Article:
See No Evil, Fear No Evil BY MOLLY MIRHASHEM
lmost weekly, Tufts students are emailed campus safety announcements from TUPD, usually detailing students’ and residents’ run-ins with local burglars. Sometimes, if we’re lucky, an artistic rendering is included. Now Whether or not these updates are sources of laughter or legitimate concern may depend on the student, but we’ve always accepted them as staples of every day life at Tufts. However, with the recent speculations of Tufts’ campus safety in the news, one can’t help but wonder if Tufts’ small security breaches point to a much larger safety issue on campus. Walking around Tufts University, one doesn’t experience any unusual feelings of danger or insecurity. Yet, as almost everyone on campus has heard, the online news source, The Daily Beast has ranked Tufts the most dangerous college campus in America this year. “We pored over the three most recent calendar years of campus security and crime data (2006-2008) compiled by the
U.S. Department of Education as well as the FBI and the Secret Service, in conjunction with the Clery Act, the federal mandate requiring all schools that receive federal funding to disclose crime information annually,” says The Daily Beast website. But One can’t help but be puzzled by the site’s methodology while walking around a seemingly safe campus packed with Frisbee players, Hillel goers, and back-pack laden students on the way to the library. The question of methodology is partially clarified by a later disclaimer on the site, reading, “We also deferred to the [National Center for Education Statistics] in determining what a ‘campus’ is—for example, it groups the two main campuses for Tufts as a single entity, even though they are seven miles apart (Tufts’ Boston campus is the reason it ranked so poorly).” This addition brings an important question: if the two campuses were grouped together, how does this ranking impact those students on the Medford/Somerville campus, who quite possibly have no interaction with the Boston campus in Chinatown?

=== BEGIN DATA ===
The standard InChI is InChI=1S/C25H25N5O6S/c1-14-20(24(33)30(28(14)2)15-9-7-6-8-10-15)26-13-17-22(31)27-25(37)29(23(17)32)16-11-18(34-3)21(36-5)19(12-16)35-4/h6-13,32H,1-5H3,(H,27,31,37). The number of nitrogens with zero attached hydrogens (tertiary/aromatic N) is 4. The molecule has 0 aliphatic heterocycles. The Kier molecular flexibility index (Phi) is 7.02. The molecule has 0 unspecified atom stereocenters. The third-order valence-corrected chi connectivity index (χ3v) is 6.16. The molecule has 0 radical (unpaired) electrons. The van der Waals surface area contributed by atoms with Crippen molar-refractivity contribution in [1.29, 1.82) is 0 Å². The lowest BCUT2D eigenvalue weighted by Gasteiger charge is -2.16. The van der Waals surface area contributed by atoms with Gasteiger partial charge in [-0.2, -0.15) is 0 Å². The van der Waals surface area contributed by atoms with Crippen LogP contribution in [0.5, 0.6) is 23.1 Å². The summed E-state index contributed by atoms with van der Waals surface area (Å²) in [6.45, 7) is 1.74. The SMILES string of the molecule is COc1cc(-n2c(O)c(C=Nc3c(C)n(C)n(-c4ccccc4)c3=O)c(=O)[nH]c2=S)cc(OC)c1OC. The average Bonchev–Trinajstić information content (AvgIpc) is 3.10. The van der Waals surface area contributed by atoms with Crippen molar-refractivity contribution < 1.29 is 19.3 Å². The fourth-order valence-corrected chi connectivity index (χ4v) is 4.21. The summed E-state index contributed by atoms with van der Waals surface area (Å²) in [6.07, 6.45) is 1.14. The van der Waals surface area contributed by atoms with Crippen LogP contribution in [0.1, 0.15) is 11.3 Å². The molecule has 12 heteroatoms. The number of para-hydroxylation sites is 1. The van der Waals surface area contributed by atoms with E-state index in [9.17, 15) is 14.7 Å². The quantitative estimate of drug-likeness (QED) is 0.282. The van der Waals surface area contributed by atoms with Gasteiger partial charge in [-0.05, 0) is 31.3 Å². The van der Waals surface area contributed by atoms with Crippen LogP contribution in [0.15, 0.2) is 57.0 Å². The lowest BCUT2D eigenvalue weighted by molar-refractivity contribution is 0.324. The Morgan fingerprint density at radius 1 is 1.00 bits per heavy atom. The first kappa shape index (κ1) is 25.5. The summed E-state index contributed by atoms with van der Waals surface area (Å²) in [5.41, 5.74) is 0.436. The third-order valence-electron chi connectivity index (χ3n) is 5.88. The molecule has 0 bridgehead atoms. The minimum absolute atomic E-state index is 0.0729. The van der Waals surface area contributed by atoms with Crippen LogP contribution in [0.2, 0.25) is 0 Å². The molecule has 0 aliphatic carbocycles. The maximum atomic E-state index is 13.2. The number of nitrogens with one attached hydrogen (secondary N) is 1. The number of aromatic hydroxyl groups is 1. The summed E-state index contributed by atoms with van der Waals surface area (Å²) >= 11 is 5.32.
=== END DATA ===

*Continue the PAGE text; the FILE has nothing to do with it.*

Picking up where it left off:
The ranking was performed among 458 universities nation-wide that met various qualifications including student body size and the presence of residential facilities. Harvard Univeristy is ranked third on the list (MIT is at 14th), making the Somerville/Cambridge area appear to be the most dangerous place to attend school in America. Considering the notoriously dangerous locations of some universities on the list (such as the University of Baltimore), it is unbelievable that Tufts and other nearby schools topped the chart. Tufts freshman David Sutherland agrees, and says, “My initial reaction [to the ranking] was disbelief. Coming from an area near Hopkins and Virginia Tech, given the events that have happened there, I really didn’t think that Tufts deserved this ranking.” Sutherland went on to say that he didn’t ever feel unsafe at Tufts, so the ranking didn’t really affect him. Tufts junior Arya Saniee had similar opinions to offer: “Walking home from the library or from a friend’s dorm, I’ve never felt unsafe.” Yet Saniee didn’t have the
OCTOBER 4, 2010
Tufts Observer (Volume CXXI Issue 2)